My attempt at a Siletz etymology for t’ísáy ‘stick game’
A word that I first learned from the wonderful 2012 Grand Ronde Tribes dictionary of Chinuk Wawa is t’isay ‘the many-stick gambling game; the bundle of sticks used in playing the many-stick game’.
Siletz gambling sticks (image credit: National Museum of the American Indian)
This t’isay is “of obscure origin” and is associated “especially with the Siletz Reservation, suggesting that the word may come from a coastal language.”
So I had a look at the publicly available materials on various Siletz Reservation languages, including
- Tillamook Salish,
— but without finding any morphemes or words of relevant meaning (‘gamble; gambling; game; stick game; slahal; hand game’ etc.) and shape.
In the K’alapuyan languages I find only the verb roots ~ tes/des ‘find’ and ~ ay ‘to stop, to pay attention, to take care, to proceed with caution’, but I have no genuine indication that these would be combined into a single word relating to the slahal game.
Then I had a look into the Siletz Dee-ni language, which is Oregon Coast Athabaskan; it’s the main tribal language taught at modern Siletz. I can’t claim that I’ve proved a new etymology for Chinuk Wawa’s t’isay, but the following word leaped off the computer screen for me:
‘goal in stick game, he, she, it made a __’
It seems to me that a non-Athabaskan speaker might hear this expression spoken in a stick game session, and perhaps would remember just the “…t’vs yay…” part of it, /…t’əsyay…/.
I’m pretty certain that …t’vs yay… is not a validly formed word in Siletz Dee-ni, though. The above expression strikes me as possibly a noun object followed by a verb.
Let me show you some other forms of the same verb in different “persons”:
- wvn-t’vs yaa-ghii-tan’ ‘goal in stick game, I made a __’
- wvn-t’vs yaa-ghin-tan’ ‘goal in stick game, you made a __’
- wvn-t’vs yaa-ghit-tan’ ‘goal in stick game, we made a __’
- wvn-t’vs yaa-ghu’-tan’ ‘goal in stick game, you all made a __’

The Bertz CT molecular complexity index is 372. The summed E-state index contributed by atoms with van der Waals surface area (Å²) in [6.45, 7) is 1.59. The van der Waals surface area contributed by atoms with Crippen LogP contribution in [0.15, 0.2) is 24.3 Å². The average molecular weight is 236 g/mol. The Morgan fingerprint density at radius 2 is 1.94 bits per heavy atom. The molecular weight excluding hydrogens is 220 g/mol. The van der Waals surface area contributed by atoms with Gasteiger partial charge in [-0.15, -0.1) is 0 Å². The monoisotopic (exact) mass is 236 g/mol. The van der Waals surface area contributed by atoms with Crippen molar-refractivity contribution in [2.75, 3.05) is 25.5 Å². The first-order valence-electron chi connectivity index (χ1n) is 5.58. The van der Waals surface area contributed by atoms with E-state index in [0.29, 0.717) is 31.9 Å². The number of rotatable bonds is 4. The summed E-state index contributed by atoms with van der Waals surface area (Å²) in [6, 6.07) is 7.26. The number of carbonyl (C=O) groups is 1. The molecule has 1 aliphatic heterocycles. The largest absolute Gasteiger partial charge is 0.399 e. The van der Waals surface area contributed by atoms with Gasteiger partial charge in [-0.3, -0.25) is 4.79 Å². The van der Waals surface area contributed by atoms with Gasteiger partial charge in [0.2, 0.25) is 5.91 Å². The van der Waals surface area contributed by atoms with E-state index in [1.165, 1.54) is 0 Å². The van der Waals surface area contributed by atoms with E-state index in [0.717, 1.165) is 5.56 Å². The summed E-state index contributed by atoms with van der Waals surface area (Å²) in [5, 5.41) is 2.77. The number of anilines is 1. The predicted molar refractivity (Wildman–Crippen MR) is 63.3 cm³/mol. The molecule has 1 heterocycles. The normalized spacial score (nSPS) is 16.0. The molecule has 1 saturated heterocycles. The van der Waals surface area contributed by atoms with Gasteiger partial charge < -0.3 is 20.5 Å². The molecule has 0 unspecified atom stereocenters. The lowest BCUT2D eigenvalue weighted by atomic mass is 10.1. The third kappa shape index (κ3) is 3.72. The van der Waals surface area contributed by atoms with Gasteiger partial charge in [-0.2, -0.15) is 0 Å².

These 4 forms have in common a sequence of sounds that’s pretty similar to t’isay as well: …t’vs yaa…
One detail that favors a comparison between Siletz Dee-ni …t’vs yay… / …t’vs yaa… and Chinuk Wawa t’isay is that the 2012 CW dictionary shows this latter word pronounced as [t’ιsay]. The first syllable is a “short i” sound. (Not the “long i” that sounds like “eeee” in English “wheeee!”) Short i is a very common pronunciation of schwa /ə/, so the Dee-ni /…t’əsyay…/ is likely to have been said and/or heard as /…t’ιsyay…/, quite similar to CW t’isay.
[I already published this post, but let me edit to add this: There are vanishingly few Dene (Athabaskan) words in Chinuk Wawa. It would have a lot of symbolic meaning if we can show that this word, or some other, comes from those tribal languages.]
It’s a fair effort, but I’m afraid that the stick game in question with these Dee-ni lexemes is shinny, rather than the local variation on (s)lahal/itlokum/grass game/bone game, etc; you’ll notice “xay-ghin-tan’” – “dug up the ball during the stick game”, as well, this being the traditional beginning to a shinny match.
To wit, the difference between xay-ghin-tan’ and xay-ghin-tan’ is in the prefixes xa- and ya-, meaning something like “up from the ground”, and “up into the air”, respectively. With my apologies for foregoing a Leipzig-style glossing, the remainder of each word in turn comprises the 3rd-person subject prefix [y], a null 3rd-person direct object prefix , a perfective prefix [ghi], a semantically opaque qualifier [n], a null “classifier”, per Dene usage , and probably the directional, perfective, classificatory verb stem allomorph for long rigid objects [tan’].
Otherwise, it might just be synchronicity or lexicalized folk-etymology, but I’ve long thought that the words for “hazelnut” were remarkably similar, with the Dee-ni being “tr’vtlh-xee-li”. This, in turn, can be liberally glossed as something like “what one cracks/shells”.
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hayu masi! thanks for your insights into Athabaskan word structure and the shinny game, Joe.